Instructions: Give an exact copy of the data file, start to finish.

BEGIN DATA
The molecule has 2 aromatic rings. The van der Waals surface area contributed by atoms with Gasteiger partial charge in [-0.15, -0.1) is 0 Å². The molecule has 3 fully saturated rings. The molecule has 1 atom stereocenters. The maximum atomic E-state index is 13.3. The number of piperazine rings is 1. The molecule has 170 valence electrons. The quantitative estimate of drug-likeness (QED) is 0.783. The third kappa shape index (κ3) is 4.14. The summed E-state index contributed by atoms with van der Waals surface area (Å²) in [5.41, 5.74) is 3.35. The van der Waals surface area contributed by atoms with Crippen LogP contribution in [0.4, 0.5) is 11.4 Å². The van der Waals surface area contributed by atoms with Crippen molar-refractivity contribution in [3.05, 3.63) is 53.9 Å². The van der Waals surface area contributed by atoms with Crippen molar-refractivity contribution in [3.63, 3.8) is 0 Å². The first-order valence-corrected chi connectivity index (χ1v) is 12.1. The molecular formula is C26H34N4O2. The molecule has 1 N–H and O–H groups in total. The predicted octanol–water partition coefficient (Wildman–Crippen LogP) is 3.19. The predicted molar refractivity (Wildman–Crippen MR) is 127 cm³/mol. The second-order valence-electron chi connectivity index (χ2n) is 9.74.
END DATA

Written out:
The molecule has 2 aromatic rings. The van der Waals surface area contributed by atoms with Gasteiger partial charge in [-0.15, -0.1) is 0 Å². The molecule has 3 fully saturated rings. The molecule has 1 atom stereocenters. The maximum atomic E-state index is 13.3. The number of piperazine rings is 1. The molecule has 170 valence electrons. The quantitative estimate of drug-likeness (QED) is 0.783. The third kappa shape index (κ3) is 4.14. The summed E-state index contributed by atoms with van der Waals surface area (Å²) in [5.41, 5.74) is 3.35. The van der Waals surface area contributed by atoms with Crippen LogP contribution in [0.4, 0.5) is 11.4 Å². The van der Waals surface area contributed by atoms with Crippen molar-refractivity contribution in [3.05, 3.63) is 53.9 Å². The van der Waals surface area contributed by atoms with Crippen molar-refractivity contribution in [3.63, 3.8) is 0 Å². The first-order valence-corrected chi connectivity index (χ1v) is 12.1. The molecular formula is C26H34N4O2. The molecule has 1 N–H and O–H groups in total. The predicted octanol–water partition coefficient (Wildman–Crippen LogP) is 3.19. The predicted molar refractivity (Wildman–Crippen MR) is 127 cm³/mol. The second-order valence-electron chi connectivity index (χ2n) is 9.74.